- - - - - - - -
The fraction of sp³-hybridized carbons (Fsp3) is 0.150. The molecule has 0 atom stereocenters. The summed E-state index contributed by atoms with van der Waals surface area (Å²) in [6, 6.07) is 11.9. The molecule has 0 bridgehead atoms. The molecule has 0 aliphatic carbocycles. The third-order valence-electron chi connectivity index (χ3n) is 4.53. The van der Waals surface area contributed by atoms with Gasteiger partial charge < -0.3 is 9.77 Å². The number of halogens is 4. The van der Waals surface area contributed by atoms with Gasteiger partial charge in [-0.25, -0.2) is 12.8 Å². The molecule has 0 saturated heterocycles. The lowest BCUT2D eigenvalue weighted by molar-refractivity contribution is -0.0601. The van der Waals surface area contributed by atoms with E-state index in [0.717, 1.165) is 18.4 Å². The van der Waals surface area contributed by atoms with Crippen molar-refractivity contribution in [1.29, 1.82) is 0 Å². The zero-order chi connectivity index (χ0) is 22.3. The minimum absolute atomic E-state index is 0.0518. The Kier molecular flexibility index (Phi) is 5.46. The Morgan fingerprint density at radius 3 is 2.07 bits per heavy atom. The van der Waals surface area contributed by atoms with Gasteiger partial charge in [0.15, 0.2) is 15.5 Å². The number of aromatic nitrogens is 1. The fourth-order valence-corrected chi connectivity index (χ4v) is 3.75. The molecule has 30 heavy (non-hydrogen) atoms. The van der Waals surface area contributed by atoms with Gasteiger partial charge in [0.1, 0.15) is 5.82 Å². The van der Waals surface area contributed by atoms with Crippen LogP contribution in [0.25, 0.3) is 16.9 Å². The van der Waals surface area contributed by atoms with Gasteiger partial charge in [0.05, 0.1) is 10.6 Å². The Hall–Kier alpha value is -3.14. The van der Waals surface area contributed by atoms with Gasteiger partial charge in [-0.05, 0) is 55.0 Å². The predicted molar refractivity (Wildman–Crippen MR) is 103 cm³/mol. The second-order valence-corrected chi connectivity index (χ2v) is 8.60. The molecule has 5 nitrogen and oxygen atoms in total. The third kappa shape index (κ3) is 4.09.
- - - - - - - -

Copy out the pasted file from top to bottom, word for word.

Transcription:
The fraction of sp³-hybridized carbons (Fsp3) is 0.150. The molecule has 0 atom stereocenters. The summed E-state index contributed by atoms with van der Waals surface area (Å²) in [6, 6.07) is 11.9. The molecule has 0 bridgehead atoms. The molecule has 0 aliphatic carbocycles. The third-order valence-electron chi connectivity index (χ3n) is 4.53. The van der Waals surface area contributed by atoms with Gasteiger partial charge < -0.3 is 9.77 Å². The number of halogens is 4. The van der Waals surface area contributed by atoms with Gasteiger partial charge in [-0.25, -0.2) is 12.8 Å². The molecule has 0 saturated heterocycles. The lowest BCUT2D eigenvalue weighted by molar-refractivity contribution is -0.0601. The van der Waals surface area contributed by atoms with E-state index in [0.717, 1.165) is 18.4 Å². The van der Waals surface area contributed by atoms with Crippen molar-refractivity contribution in [1.29, 1.82) is 0 Å². The zero-order chi connectivity index (χ0) is 22.3. The minimum absolute atomic E-state index is 0.0518. The Kier molecular flexibility index (Phi) is 5.46. The Morgan fingerprint density at radius 3 is 2.07 bits per heavy atom. The van der Waals surface area contributed by atoms with Gasteiger partial charge in [0.15, 0.2) is 15.5 Å². The number of aromatic nitrogens is 1. The fourth-order valence-corrected chi connectivity index (χ4v) is 3.75. The molecule has 30 heavy (non-hydrogen) atoms. The van der Waals surface area contributed by atoms with Gasteiger partial charge in [0.1, 0.15) is 5.82 Å². The van der Waals surface area contributed by atoms with Crippen LogP contribution in [0.25, 0.3) is 16.9 Å². The van der Waals surface area contributed by atoms with Gasteiger partial charge in [0.05, 0.1) is 10.6 Å². The Hall–Kier alpha value is -3.14. The van der Waals surface area contributed by atoms with Gasteiger partial charge in [-0.05, 0) is 55.0 Å². The predicted molar refractivity (Wildman–Crippen MR) is 103 cm³/mol. The second-order valence-corrected chi connectivity index (χ2v) is 8.60. The molecule has 5 nitrogen and oxygen atoms in total. The third kappa shape index (κ3) is 4.09.